Venice Beach duo “Movie Club” have been releasing E.P. after E.P. of skillfully structured instrumentals rich in California soaked “Rock” that would catch the attention of fans of “Psychedelia” and “Stoner Rock” since last year. Following their recent E.P. Man O’ War, the band are set to release their debut full-length album Black Flamingo in November. Today the band have shared the album’s first single “Thunder,” and it is another groovy tune that finds the duo doing what they do best, rocking our faces off. The track features bassist Tim Lefebvre (David Bowie, Black Crowes). You can listen to “Thunder” below:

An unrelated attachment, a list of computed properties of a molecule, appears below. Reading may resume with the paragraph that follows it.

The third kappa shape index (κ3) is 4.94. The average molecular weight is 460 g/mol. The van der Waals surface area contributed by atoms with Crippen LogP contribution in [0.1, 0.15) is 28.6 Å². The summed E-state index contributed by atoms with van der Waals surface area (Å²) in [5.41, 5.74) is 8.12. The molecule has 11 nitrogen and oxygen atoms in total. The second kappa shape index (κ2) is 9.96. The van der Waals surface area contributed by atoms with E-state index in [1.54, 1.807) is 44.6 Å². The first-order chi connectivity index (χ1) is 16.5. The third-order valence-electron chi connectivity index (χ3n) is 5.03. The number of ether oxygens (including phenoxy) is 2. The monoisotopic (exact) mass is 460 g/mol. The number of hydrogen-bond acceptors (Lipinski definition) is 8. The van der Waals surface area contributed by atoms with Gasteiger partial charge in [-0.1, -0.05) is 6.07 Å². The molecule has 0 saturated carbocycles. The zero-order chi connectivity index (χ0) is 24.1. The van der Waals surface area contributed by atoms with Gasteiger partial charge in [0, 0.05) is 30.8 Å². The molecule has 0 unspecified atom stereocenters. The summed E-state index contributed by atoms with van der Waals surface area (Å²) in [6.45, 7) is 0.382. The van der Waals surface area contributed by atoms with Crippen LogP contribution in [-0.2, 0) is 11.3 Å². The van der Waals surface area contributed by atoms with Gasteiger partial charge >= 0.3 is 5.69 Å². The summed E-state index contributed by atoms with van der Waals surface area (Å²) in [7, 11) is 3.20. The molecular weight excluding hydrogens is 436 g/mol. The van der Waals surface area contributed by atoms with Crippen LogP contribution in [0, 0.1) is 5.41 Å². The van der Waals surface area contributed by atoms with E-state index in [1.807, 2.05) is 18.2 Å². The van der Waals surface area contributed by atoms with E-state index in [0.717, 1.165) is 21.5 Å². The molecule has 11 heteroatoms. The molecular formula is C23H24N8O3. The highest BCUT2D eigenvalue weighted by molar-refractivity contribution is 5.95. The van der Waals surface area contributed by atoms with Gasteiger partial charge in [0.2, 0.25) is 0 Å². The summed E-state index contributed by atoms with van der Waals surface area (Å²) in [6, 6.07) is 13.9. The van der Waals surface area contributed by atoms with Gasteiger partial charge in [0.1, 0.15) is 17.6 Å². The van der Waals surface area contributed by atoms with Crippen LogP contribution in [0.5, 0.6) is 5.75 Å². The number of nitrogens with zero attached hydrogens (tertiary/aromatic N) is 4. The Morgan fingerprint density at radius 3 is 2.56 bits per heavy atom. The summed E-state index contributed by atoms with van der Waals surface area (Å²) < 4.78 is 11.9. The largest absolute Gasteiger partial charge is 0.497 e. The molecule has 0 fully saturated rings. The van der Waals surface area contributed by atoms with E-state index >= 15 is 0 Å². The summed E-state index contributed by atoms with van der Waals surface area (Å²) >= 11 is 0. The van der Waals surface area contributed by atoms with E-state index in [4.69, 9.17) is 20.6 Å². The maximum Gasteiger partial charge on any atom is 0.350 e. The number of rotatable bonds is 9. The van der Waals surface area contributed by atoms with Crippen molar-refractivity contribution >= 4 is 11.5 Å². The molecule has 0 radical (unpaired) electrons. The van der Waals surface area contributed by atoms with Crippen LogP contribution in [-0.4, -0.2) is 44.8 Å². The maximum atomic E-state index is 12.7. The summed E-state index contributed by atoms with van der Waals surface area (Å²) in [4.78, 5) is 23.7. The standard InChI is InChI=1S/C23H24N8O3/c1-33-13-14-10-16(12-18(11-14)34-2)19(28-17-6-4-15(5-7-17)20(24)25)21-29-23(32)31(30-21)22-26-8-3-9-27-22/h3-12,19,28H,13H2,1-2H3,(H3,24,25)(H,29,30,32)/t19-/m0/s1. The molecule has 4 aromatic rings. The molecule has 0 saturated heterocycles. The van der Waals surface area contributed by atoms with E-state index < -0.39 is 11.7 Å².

There’s nothing like witnessing a band perform. The chemistry between every member, the ideas that are bounced off each other as each member brings their own distinct quality to the table, it’s a beautiful thing to see and hear, but what’s even more impressive is when a band only has two members. Of course duos are nothing new, but when two people can create a sound that gives off the illusion that you’re listening to a quartet, it’s a massive accomplishment. Meet “Movie Club,” an instrumental duo hailing from Venice Beach, CA. Consisting of members Jessamyn Violet on drums and Vince Cuneo on guitar, their chemistry is infectious as their seamless interplay makes you wonder if they share the same brain. Their new E.P. Man O’ War is no exception. The duo flirt heavily with “Psychedelic Rock” on this record, which feels like a natural progression, and they’ve even incorporated bass thanks to musician Tim Lefebvre (David Bowie, Black Crowes). With this sound the band takes you on a journey with each song, a journey that feels cinematic, which is fitting considering the band’s name. As a matter of fact, the band’s appreciation for film is especially apparent in the music videos for the tracks “Moonbow” and “Bones” which features recurring mysterious white wolves who chase the duo in a Horror inspired style. The band never wastes a second on this E.P. as every track has enough change-ups to veer away from boring repetition, but at the same time they don’t bombard you with over-ambitious grandiosity as these are jams you can sit back and relax to without being surprised by an abrupt dramatic transition. These tracks flow smoothly, but at the same time they’re a spiritual journey if you want to ingest it that way. This E.P. can be a journey, it can be your new favorite music to chill out and smoke a doobie to, or it can be the soundtrack to your commute, walk, or exercise, whatever it may be to you, you can count on this E.P. to never be boring.